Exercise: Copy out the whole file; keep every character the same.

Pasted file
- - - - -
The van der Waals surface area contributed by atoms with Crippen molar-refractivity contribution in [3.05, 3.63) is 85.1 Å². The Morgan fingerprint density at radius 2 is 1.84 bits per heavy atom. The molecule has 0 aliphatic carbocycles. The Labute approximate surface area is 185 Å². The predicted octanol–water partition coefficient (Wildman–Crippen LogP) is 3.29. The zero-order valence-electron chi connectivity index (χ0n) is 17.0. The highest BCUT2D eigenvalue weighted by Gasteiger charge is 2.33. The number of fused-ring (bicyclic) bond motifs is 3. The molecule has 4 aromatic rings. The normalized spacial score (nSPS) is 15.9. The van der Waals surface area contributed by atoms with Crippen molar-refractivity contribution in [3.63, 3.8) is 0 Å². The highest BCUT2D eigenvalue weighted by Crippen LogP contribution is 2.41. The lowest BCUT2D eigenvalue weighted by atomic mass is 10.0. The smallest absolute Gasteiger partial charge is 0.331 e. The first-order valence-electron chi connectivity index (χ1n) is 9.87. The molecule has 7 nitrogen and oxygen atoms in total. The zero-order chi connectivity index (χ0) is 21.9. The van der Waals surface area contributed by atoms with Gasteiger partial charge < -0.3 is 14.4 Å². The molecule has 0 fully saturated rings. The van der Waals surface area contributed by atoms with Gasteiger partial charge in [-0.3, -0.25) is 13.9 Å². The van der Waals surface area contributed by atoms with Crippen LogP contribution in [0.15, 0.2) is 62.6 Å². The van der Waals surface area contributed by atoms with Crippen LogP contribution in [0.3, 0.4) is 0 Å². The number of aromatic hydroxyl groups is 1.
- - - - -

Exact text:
The van der Waals surface area contributed by atoms with Crippen molar-refractivity contribution in [3.05, 3.63) is 85.1 Å². The Morgan fingerprint density at radius 2 is 1.84 bits per heavy atom. The molecule has 0 aliphatic carbocycles. The Labute approximate surface area is 185 Å². The predicted octanol–water partition coefficient (Wildman–Crippen LogP) is 3.29. The zero-order valence-electron chi connectivity index (χ0n) is 17.0. The highest BCUT2D eigenvalue weighted by Gasteiger charge is 2.33. The number of fused-ring (bicyclic) bond motifs is 3. The molecule has 4 aromatic rings. The normalized spacial score (nSPS) is 15.9. The van der Waals surface area contributed by atoms with Crippen molar-refractivity contribution in [3.63, 3.8) is 0 Å². The highest BCUT2D eigenvalue weighted by Crippen LogP contribution is 2.41. The lowest BCUT2D eigenvalue weighted by atomic mass is 10.0. The smallest absolute Gasteiger partial charge is 0.331 e. The first-order valence-electron chi connectivity index (χ1n) is 9.87. The molecule has 7 nitrogen and oxygen atoms in total. The zero-order chi connectivity index (χ0) is 21.9. The van der Waals surface area contributed by atoms with Gasteiger partial charge < -0.3 is 14.4 Å². The molecule has 0 fully saturated rings. The van der Waals surface area contributed by atoms with Gasteiger partial charge in [-0.3, -0.25) is 13.9 Å². The van der Waals surface area contributed by atoms with Crippen LogP contribution in [0.15, 0.2) is 62.6 Å². The van der Waals surface area contributed by atoms with Crippen LogP contribution in [0.3, 0.4) is 0 Å². The number of aromatic hydroxyl groups is 1.